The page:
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HOOGHLY RIVER CRUISES

HOOGHLY RIVER CRUISES

WHEN THE GANGES enters the W Lower Gangetic Plains in West Bengal, the river breaks up into many channels. The main distributary, the Hooghly (now Hugli), flows 260 km (162 miles) from Nabadwip to the Bay of Bengal.

Between the 15th and 19th centuries, this easily navigable river attracted Dutch, French, Portuguese, Danish and British traders. The settlements they established transformed the river banks into a mini Europe the remnants of which can be best explored today by taking one of the river cruises. Up river from Kolkata is Shrirainpur (Serampore), a Danish colony until 1845. Dr an william Carey, the Hirst Baptist ‘ssionary in India t up the earliest printing ss here in 1799 and slated the Bible into several Indian languages including Bengali, markcng the beginnings of moderns Bengali prose. I  also founded the first thecological college, todBay Shrirampur College, in 1805. Its li brary houses a viceless collection of 18th- and 19thcentury hooks, on the east bank of barakpur (Barrackpore ), the  of the British viceroys’ Praciouos counntry hocuse.e The mansion, locally referred to as Lat Bagan (“Governor’s or Lord’s Garden”), was build by Lord Wellesley, the governor general in the early 19th century.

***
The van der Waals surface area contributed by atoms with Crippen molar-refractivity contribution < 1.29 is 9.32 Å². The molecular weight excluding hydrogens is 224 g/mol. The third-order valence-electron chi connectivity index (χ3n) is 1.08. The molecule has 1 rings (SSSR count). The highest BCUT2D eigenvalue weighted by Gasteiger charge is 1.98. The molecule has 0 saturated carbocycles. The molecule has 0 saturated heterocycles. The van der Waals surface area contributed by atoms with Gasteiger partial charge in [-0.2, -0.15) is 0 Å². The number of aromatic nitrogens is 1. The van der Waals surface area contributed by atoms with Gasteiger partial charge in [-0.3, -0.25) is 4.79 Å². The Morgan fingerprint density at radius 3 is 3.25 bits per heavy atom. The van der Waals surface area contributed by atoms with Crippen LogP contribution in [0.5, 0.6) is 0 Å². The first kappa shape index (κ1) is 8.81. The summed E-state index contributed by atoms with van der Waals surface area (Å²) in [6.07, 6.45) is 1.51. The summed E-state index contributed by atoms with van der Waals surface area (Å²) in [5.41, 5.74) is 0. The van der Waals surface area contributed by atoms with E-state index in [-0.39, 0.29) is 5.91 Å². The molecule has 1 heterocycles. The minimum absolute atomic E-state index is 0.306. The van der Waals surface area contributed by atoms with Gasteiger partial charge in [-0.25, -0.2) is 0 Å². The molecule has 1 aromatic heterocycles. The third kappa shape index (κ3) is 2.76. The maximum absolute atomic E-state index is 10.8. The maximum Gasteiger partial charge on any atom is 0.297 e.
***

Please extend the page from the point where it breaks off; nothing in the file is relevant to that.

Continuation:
Chandannagar (Chandlergore), a French settlement m 1673 until 1952, still tins a Gallic ambience. The blic benches on the terfront (previously Quai Dupleix) are replicas of those found in Paris parks. The k elegant Administrator’s Residence, built in the 18th century, is now the Inslitut de 4 cchandernagore , a library and museum, and contains an interesting collection of French documents and artifacts. The Eglise clu Sacred Coeur has a statue of Joan of Arc and a Lourdes grotto.

North of Chandannagar is Chinsurah (Chunchura), an Armenian settlement, taken over by the Dutch in 1625, and later by the British. The Armenian Church was built in 1695, though the steeple was added a century later. The town of Hooghty, to the north, has an impressive imambara (mosque) built in 1836. Further upriver is Bandet, founded by the Portuguese in 1580. The Church of Our Lady of Bandel, consecrated in 1599, is among the oldest in Eastern India. After being refaced in granite, it has, however, lost some of its charm. People of all faiths still pray at the statue of Our Lady of Happy Voyages, an icon with an interesting history. In 1632, while the city was being sacked by the Mughal emperor Shah Jahan, the icon was lost in the river, but later reappeared miraculously on the banks in front of the church.

Further north is Bansberia, site of several terracotta temples. The Ananta Vasudeva Temple, built in 1679, has a panel of warriors carved above the entrance, while the Hanseshwari Temple, built in 1814, has a fabulous array of Kremlin-like onion domes and an elaborately carved facade.

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